Deep beneath the languid surface of Everything the nodegel stirs turgidly. Strange things lurk unseen in the depths, pushing through the fronds with silent menace, and sometimes lashing out at the unsuspecting with noisome bursts of psychic turbulence.

The people of Everything go about their business warily. They talk and laugh and love in their small community, bringing their children into the world with love and hope. Yet a quick glance or a slight stammer betrays their knowledge that the elder gods move among them still.

Indeed, dark and frightening things shamble half-seen through the shadows, raising goosebumps on innocent flesh and weakening the knees of the mighty. The town's constabulary cut sinister figures in their heavy cloaks as they patrol the dark and misty streets, stopping frequently to confer with the town mortician and his mad assistant lounging on the spacious front veranda of their capacious, gothic and always busy funeral home. Sometimes the town's bold mayor appears on the murky streets to render judgment or offer advice, both beautiful and terrible in his radiant cloak of office.

Yet, even these worthy entities, inured to horrors beyond human imagining, know the crawling touch of fear. Any one of the humble citizens may unknowingly stumble upon the arcane formula for summoning forth the one force that can truly imperil the entire town and its citizenry. The mayor says "Let the aggrieved come to me, and I shall deal with them." Yet the constables know that the mayor is as much style as substance, and the darkness would surely snuff his radiance as quickly as a candle in the wind.

Thus I, your humble correspondent, take it upon myself to exceed the mayor's mandate from time to time, to cull the sickness before it can spread and imperil us all. Sometimes I must take a loved one from the arms of a townsperson. Little do the citizens realize that these offspring are not their own flesh and blood, but horrible changelings which have taken the place of their own seed. Learn to recognize the signs, citizen! It is not too late to save yourselves!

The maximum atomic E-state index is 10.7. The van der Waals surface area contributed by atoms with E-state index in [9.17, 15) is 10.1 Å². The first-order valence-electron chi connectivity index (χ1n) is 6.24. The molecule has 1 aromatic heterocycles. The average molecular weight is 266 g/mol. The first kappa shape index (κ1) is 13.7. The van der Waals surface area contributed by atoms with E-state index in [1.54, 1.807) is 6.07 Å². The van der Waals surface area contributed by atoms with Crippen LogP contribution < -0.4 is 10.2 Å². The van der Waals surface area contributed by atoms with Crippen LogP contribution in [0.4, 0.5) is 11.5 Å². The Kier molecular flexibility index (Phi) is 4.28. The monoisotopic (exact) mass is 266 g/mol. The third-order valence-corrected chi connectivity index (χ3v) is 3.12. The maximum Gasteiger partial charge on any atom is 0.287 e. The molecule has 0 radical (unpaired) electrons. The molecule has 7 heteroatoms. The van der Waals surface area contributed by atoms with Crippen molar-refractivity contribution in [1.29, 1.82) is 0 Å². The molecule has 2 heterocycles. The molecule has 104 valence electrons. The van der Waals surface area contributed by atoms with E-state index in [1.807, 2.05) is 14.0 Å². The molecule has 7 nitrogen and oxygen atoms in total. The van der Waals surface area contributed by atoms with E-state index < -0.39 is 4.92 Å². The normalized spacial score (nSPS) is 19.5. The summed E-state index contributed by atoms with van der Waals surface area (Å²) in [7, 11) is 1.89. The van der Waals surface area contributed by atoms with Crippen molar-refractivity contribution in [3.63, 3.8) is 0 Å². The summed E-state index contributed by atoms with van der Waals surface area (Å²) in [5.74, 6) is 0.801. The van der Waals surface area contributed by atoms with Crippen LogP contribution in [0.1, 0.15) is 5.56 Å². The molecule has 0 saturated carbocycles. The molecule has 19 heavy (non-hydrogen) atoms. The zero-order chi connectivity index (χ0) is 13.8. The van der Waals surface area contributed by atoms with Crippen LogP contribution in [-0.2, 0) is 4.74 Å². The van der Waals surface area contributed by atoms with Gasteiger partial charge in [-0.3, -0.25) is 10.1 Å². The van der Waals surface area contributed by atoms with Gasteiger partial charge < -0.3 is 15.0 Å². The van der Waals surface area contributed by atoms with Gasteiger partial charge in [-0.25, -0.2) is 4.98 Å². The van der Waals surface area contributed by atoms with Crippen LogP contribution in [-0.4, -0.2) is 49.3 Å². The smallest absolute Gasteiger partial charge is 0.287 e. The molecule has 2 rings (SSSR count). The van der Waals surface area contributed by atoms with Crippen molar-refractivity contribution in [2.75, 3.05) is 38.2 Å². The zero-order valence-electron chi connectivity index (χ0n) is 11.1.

This month starts with such a slaughter. Wandering among us I found uprooted children of H. P. Lovecraft. Lest their psychic emanations lead their dark guardians to us, to take terrible vengeance, I slew them. The following lists of empty vessels remain, needing to be filled with critical commentary and fair use before the darkness can take root once more.

The Sequel


Old Nodes Home

The node adult contemporary could use a decent writeup, all current writeups are by fled users.

The node phlogiston could use a decent writeup to replace fled user quaternion's work. Dungeons and Dragons experts might want to look at SpellJammer too (quaternion's only other writeup) to see if it can be fleshed out.

As we enter the third calendar month of my editorship (why is it that I get the feeling I've been suckered?), I must once again perforce list some of my contemplations of editorial philosophy. See last month's log for ruminations on softlocking and editor cools. This month, I present, for your downvoting pleasure:

Personal prejudice among editors is unavoidable. We're only human, after all (although there may be exceptions). Nevertheless, there is a fine line between rational and irrational prejudice. Certain types of nodes annoy me for personal reasons, but if they are well-written, they should not fall under the category of "nukeworthy". In these cases, I maintain a determinedly hands-off policy. I tend to stay away from the crappy nodes of this ilk, too - in order to avoid the appearance of impropriety. I'll leave the impropriety to the gods, who are past grand masters at that... :-)


Nose to the grindstone:

Favoritism

Recent questions and statements I have heard or overheard lately deal with favoritism, one of the E2 dirty words. Many believe it to be a taboo subject, one that can only be talked about in the back corners of the room in hushed tones between trusted friends. I don't believe in taboo subjects. However, there are right and wrong approaches to such topics. Yes, screaming about someone's writeups getting more attention than yours due to perceived favoritism is very bad. Telling someone you think they vote on and C! writeups by people they know while ignoring or showing less interest in "better" writeups by authors they are not so familiar with is bad form.

What is favoritism?